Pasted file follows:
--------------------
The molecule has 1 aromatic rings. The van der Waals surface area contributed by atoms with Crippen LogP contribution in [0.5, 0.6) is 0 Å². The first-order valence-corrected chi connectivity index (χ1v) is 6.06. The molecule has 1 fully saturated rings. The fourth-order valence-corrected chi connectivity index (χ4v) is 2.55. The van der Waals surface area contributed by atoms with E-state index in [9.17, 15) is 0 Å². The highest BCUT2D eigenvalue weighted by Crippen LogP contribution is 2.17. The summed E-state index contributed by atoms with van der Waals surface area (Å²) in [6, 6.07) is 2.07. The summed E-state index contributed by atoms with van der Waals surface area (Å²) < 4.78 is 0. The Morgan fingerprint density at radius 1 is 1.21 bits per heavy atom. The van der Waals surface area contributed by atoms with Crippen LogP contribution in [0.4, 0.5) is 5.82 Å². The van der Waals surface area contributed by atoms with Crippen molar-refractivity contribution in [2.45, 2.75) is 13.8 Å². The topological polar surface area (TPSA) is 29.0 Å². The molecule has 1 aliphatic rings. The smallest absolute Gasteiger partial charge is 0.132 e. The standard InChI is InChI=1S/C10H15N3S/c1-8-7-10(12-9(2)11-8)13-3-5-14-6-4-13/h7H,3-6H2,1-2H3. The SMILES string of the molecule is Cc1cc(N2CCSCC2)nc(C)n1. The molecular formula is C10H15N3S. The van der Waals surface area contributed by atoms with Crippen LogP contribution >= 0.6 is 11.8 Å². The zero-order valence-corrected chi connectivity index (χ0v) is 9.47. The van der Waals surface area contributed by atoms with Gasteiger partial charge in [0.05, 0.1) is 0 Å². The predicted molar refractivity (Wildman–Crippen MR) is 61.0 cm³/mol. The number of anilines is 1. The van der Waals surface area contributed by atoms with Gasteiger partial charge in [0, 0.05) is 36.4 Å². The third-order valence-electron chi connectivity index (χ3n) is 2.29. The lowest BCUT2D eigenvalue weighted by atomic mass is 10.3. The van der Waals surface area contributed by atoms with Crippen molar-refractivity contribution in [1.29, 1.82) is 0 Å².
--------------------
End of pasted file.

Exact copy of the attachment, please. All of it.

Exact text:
The molecule has 1 aromatic rings. The van der Waals surface area contributed by atoms with Crippen LogP contribution in [0.5, 0.6) is 0 Å². The first-order valence-corrected chi connectivity index (χ1v) is 6.06. The molecule has 1 fully saturated rings. The fourth-order valence-corrected chi connectivity index (χ4v) is 2.55. The van der Waals surface area contributed by atoms with E-state index in [9.17, 15) is 0 Å². The highest BCUT2D eigenvalue weighted by Crippen LogP contribution is 2.17. The summed E-state index contributed by atoms with van der Waals surface area (Å²) in [6, 6.07) is 2.07. The summed E-state index contributed by atoms with van der Waals surface area (Å²) < 4.78 is 0. The Morgan fingerprint density at radius 1 is 1.21 bits per heavy atom. The van der Waals surface area contributed by atoms with Crippen LogP contribution in [0.4, 0.5) is 5.82 Å². The van der Waals surface area contributed by atoms with Crippen molar-refractivity contribution in [2.45, 2.75) is 13.8 Å². The topological polar surface area (TPSA) is 29.0 Å². The molecule has 1 aliphatic rings. The smallest absolute Gasteiger partial charge is 0.132 e. The standard InChI is InChI=1S/C10H15N3S/c1-8-7-10(12-9(2)11-8)13-3-5-14-6-4-13/h7H,3-6H2,1-2H3. The SMILES string of the molecule is Cc1cc(N2CCSCC2)nc(C)n1. The molecular formula is C10H15N3S. The van der Waals surface area contributed by atoms with Crippen LogP contribution >= 0.6 is 11.8 Å². The zero-order valence-corrected chi connectivity index (χ0v) is 9.47. The van der Waals surface area contributed by atoms with Gasteiger partial charge in [0.05, 0.1) is 0 Å². The predicted molar refractivity (Wildman–Crippen MR) is 61.0 cm³/mol. The number of anilines is 1. The van der Waals surface area contributed by atoms with Gasteiger partial charge in [0, 0.05) is 36.4 Å². The third-order valence-electron chi connectivity index (χ3n) is 2.29. The lowest BCUT2D eigenvalue weighted by atomic mass is 10.3. The van der Waals surface area contributed by atoms with Crippen molar-refractivity contribution in [1.29, 1.82) is 0 Å².